I’m sure, as writers, we sometimes feel compelled to write a letter to someone—as a way to organize our thoughts and say it “just right”—rather than try to explain what we are feeling or thinking out loud. This issue of Poemeleon is titled “The Epistolary Issue.” Each of the writers in this issue uses this form of poetry in different ways, some even explain it with a short intro.
Scott Beal uses a letter addressed to an “unwitting bystander” to express and understand his feelings regarding a recent marital separation. “Taking the confidence of the person farthest removed from either situation helped me to dig into my twin feelings of guilt over this woman’s anonymous accusation and the ways I had let my marriage dissolve,” he says. “Dear Mark Strausbaugh, Dining Room Manager,” starts:
I found your business card tucked under my windshield wiper.
A woman had written on the back in leaning script:
“Thank you for giving the ice cream guy
my wallet but shame on you for taking
all my money.” . . .
He, however, did not take the money, didn’t give the wallet to the ice cream man, and didn’t even see the wallet. Yet, he feels guilty. He expresses his feelings toward the situation and his failed marriage perfectly in the last few lines:
that love, it’s a vacuum, there’s no mass in it
and I never saw the ice cream guy, I can’t rush back with a fistful
of pilfered bills and say here, love, it was all a mistake,
this is yours, love, and I didn’t mean to keep it
pocketed with this hand-scrawled card that tells me all I need
to feel: Thanks and shame. Thanks. And shame.
Barbara Lydecker Crane uses the epistolary form to speak in a voice that is not her own. In her poem, “Yours in Faith, Aaron Brede,” she writes as a Shaker man to Mother Ann, the founder of the Shaker communities. “As I wrote,” she says, “I began to feel as though I knew young Brede—his religious devotion, his awakening to love, and his quandary. At the end of the poem I could almost see Aaron quickly penning the words of his sudden conviction.”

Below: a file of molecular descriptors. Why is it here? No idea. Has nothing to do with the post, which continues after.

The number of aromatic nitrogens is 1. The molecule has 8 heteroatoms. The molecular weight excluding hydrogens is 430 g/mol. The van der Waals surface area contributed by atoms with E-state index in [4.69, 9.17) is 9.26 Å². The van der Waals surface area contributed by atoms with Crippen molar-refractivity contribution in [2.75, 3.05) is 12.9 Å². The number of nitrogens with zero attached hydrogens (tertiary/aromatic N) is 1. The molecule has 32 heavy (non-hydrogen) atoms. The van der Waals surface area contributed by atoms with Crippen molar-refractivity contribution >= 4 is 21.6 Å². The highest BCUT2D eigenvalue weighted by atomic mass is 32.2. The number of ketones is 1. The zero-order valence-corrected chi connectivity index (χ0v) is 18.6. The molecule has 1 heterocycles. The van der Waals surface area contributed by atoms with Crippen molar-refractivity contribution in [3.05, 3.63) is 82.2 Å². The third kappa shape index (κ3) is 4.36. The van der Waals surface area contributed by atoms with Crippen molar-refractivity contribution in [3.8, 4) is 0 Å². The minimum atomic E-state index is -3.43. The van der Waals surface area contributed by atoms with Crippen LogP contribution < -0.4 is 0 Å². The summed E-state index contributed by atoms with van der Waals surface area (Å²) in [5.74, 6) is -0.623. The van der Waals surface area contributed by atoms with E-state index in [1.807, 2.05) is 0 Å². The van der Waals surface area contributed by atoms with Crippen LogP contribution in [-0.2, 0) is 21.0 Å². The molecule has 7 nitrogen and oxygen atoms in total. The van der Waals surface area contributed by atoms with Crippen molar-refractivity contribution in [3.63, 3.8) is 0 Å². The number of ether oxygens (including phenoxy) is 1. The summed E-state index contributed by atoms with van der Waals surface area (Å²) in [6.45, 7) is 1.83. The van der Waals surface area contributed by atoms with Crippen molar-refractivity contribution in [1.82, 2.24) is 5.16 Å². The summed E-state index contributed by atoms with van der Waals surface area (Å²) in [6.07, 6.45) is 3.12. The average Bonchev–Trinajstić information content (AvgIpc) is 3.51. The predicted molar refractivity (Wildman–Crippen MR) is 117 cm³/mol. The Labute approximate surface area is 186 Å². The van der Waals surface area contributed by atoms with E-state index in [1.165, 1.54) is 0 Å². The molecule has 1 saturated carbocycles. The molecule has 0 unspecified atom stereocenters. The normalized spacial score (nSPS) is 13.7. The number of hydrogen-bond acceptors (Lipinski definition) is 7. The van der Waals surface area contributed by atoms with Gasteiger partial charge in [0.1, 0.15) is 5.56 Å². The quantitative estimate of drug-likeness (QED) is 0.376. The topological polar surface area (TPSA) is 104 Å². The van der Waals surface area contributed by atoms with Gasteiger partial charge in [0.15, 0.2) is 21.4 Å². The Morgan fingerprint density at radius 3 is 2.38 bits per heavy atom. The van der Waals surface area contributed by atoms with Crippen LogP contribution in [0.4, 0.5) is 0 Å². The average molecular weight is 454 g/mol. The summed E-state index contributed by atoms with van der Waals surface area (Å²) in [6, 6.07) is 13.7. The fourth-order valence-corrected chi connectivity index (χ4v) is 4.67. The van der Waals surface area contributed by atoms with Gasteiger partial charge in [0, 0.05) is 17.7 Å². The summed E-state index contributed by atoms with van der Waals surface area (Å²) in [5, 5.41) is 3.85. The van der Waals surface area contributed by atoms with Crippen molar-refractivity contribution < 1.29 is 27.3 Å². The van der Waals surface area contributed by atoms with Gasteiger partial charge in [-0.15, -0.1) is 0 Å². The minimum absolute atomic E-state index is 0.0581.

Anthony Frame, in a fit of insomnia, decides to write an email to his brother, which he later turns into his contributing poem, “Late Nate Email to my Brother.” He claims that “some of this story is true and some of it is a lie.” My favorite lines are:
You should stop by, see the new house. I think my poems are seeping into the carpet—no stain guard.
Vonnegut said to write for one person— Nick, will you read my book? No one else will see, but you’re on every page.
Kathleen Lynch uses the letter form to “convey something to someone [she] couldn’t possibly reach by normal means. Usually, the dead.” Growing up as a child without grandparents, Lynch writes this poem as a letter to an unmet grandmother:
. . . I’d pretend we’d come to visit, and you’d rush us
with your wide embrace, and somehow I’d be the one
who would end up on your lap, and you’d untwine my
waist-long braids, brush and brush until my hair
rose up electric to meet your hand.
That dream’s behind me now, but the afterlife of its wish
burrowed in as if it had come true. I will say this: I love
knowing that once you carried my mother in your body,
and she was born with half of me in her, and that means
in a way I lived in you once, like a picture waiting in an
undeveloped roll. . . .
There are many, many more epistolary poems in this issue along with essays and interviews dealing with the subject matter. Poemeleon features a different kind of poetry with each issue, which ensures that each issue is and offers something new and different.